Thanks. I know you guys don't like talking about pricing before drug gets on the market, but I do want to get a sense on Mozobil. How are you thinking about it? Are you thinking in terms of pricing of Neupogen? And if so, how is Neupogen priced in this setting? And then, the second question had to do with something you said before. You said that you would build out a hospital-based infectious disease business if Tolevamer works. I was just curious to know whether or not we should think about you guys doing an acquisition in that space or you'd build it out on your own?

Henri Termeer

You want to know too much. And I think these are very reasonable questions, it is nice to talk about these questions, but they are speculative. And you are quite correct. Talking about price before you know the Phase III results is an inappropriate place to go. We valued of course Mozobil in an important way. That's how we based our thinking around the AnorMED transaction. But I would much prefer to talk about the value we have created once we know what that value is as a result of the Phase III. And how we create the infrastructure needed to reach the marketplace. You are quite correct. There are different ways to go about that. And we have always looked at these different ways to go about that and in the future for everything we do. But it is speculative to talk about any particular way, because I can't pinpoint any particular way at this moment.

Eric Ende - Merrill Lynch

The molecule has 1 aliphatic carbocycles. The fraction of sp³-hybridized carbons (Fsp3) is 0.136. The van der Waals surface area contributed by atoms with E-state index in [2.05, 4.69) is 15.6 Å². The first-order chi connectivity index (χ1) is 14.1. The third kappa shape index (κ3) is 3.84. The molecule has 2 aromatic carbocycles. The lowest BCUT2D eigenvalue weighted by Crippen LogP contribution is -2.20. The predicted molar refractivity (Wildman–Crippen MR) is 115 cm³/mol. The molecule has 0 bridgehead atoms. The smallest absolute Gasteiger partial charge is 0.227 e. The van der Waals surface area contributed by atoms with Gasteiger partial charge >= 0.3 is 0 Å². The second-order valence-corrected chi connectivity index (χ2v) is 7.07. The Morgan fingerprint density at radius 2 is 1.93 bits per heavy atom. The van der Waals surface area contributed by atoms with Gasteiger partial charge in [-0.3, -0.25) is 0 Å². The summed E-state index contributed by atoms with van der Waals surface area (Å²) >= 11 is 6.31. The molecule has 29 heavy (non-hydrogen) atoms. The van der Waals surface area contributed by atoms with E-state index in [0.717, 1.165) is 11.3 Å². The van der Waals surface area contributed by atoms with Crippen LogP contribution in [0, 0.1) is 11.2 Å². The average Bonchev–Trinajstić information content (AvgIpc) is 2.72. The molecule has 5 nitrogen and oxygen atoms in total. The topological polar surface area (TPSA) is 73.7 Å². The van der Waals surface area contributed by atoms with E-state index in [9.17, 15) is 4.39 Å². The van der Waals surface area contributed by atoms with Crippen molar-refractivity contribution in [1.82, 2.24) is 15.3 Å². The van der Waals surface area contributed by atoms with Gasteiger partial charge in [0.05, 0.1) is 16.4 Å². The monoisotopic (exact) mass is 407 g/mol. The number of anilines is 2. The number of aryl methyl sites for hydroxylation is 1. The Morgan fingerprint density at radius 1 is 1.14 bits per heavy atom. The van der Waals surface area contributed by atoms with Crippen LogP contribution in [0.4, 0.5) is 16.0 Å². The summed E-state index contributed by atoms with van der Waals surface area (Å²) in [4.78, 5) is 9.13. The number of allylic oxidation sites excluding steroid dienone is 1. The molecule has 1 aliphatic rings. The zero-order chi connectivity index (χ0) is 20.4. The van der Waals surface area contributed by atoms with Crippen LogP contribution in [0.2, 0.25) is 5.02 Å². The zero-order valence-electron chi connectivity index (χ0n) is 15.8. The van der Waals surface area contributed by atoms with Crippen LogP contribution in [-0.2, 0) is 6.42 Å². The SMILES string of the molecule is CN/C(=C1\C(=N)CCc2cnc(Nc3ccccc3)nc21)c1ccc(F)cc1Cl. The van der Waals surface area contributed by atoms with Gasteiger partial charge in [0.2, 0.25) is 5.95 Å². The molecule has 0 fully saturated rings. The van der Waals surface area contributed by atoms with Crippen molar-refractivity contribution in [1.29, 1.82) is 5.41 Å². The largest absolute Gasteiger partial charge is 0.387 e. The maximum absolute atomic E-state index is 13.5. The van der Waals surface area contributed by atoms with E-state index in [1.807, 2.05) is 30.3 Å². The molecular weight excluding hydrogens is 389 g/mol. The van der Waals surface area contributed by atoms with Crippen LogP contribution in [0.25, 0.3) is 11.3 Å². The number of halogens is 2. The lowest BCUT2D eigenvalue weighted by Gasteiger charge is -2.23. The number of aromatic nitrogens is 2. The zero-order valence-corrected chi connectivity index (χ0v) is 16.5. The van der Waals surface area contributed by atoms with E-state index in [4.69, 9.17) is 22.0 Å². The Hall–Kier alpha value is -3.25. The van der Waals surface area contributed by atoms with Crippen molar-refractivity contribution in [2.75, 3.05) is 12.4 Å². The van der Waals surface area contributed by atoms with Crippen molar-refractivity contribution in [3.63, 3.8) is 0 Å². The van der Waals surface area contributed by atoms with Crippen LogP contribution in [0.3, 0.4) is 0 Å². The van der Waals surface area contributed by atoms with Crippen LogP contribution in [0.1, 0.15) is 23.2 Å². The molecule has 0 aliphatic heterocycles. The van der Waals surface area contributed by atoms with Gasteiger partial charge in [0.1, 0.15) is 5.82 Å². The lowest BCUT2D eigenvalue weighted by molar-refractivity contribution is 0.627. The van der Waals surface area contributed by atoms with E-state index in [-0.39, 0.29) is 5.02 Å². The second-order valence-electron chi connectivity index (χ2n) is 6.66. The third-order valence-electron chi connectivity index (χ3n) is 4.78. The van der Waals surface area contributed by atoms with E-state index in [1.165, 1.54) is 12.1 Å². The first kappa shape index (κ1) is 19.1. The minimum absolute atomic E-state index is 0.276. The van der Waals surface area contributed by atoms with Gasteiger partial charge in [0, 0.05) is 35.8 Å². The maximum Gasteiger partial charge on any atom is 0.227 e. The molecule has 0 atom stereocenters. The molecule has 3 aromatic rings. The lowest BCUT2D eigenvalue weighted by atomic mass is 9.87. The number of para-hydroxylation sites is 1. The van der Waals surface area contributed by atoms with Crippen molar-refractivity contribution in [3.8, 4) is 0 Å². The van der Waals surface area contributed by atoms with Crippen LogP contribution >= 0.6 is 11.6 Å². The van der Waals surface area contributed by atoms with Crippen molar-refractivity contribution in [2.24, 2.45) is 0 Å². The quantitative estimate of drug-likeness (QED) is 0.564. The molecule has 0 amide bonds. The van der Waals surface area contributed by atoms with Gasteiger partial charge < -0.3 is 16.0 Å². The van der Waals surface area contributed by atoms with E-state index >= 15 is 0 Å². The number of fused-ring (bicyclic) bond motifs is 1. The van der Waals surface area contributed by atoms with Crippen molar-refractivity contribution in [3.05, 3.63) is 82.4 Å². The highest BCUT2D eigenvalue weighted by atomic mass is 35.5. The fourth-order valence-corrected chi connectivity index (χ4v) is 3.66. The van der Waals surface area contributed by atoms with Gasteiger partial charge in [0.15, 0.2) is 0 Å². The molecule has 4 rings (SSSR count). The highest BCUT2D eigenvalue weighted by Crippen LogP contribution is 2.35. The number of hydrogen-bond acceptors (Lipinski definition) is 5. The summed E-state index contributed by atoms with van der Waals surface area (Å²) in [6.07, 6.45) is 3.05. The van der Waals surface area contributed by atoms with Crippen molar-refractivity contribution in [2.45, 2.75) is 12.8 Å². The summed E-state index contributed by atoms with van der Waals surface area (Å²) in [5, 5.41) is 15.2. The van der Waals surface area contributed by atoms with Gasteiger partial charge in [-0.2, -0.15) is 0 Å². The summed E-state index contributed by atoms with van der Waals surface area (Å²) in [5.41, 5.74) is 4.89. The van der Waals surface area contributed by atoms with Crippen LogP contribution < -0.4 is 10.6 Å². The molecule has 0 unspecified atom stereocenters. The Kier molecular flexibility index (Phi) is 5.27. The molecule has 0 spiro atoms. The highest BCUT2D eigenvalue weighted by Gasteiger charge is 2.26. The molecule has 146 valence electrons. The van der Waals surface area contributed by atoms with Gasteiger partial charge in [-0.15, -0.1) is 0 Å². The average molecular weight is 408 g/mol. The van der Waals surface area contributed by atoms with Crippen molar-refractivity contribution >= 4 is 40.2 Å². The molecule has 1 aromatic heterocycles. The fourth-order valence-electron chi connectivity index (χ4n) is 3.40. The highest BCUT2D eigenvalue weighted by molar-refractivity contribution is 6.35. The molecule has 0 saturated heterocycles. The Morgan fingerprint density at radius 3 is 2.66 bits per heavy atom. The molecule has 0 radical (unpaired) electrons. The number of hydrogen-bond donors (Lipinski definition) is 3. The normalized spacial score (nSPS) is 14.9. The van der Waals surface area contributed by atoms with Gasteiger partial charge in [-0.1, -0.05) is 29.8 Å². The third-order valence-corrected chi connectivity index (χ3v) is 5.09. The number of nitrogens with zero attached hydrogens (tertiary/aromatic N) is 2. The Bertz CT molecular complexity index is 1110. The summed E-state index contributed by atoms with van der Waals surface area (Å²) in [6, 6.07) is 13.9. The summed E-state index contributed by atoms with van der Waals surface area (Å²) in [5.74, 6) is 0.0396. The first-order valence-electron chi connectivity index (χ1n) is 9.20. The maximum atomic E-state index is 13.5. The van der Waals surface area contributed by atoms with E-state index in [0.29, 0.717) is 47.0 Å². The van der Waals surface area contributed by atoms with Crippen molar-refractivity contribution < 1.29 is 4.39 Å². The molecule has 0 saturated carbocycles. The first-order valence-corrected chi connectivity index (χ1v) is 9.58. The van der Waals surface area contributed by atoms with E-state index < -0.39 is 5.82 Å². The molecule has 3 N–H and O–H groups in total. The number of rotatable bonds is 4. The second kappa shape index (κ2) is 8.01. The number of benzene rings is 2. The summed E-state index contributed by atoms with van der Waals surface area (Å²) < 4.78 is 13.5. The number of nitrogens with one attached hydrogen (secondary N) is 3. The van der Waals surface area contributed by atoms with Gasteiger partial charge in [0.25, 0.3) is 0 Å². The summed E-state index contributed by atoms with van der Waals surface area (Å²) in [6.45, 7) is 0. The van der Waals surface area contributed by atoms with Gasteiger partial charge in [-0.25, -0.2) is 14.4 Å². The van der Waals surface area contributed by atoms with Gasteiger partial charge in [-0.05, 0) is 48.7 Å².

All right. So, since you won't answer my questions, can you just tell us what the price of Neupogen is in that market?

Michael Wyzga

George, can you respond to that?

Georges Gemayel

Yes, Neupogen is used for several days, may be five to six or seven while, and the price could be couple of thousand dollars.

Eric Ende - Merrill Lynch

Thank you.

Operator

Your next question comes from Shiv Kapoor with Montgomery & Company.

Shiv Kapoor - Montgomery & Company

Thanks for taking my question. Actually one of them was asked by Eric. But I still want to probe you a little bit more on the Tolevamer question. And my question is, how do you decide what you will do to win acquisition or a building of the sales force, both of which what you've done before? How do you compare the cost and benefits of these strategies? And my second question is, on your Transplant business, your guidance indicates that Thymoglobulin sales could potentially accelerate this year. My question is what's your current sales force and are you starting to increase your plant sales force this year?

Henri Termeer

Let me ask George to respond to the Thymoglobulin question first. George?

Georges Gemayel

I think that the guidance we have given was a Transplant guidance. So, included all the services and products we have in Transplant. We did not give specific a Thymoglobulin guidance. However, Thymoglobulin sales have been increasing. And as you have seen, the increase in '06 over '05 was about 17% and we expect these trends to continue both in Europe and in the United States.

Henri Termeer

Thymoglobulin just a product that still has a lot of legs left. And internationally, we often commented that this was an important opportunity for us once we took over Thymoglobulin to get organized and to really get this product in a marketing place where it really could benefit from its potential. It was very much below its potential. And there we see good results. There are some pricing differentials that still need to be resolved and we are reckoning on those. We think Thymoglobulin has a long future ahead it and a nice publication doing the journal late last year that they supported particularly internationally. So, we look forward and we make appropriate global sales and marketing investments to accomplish these things.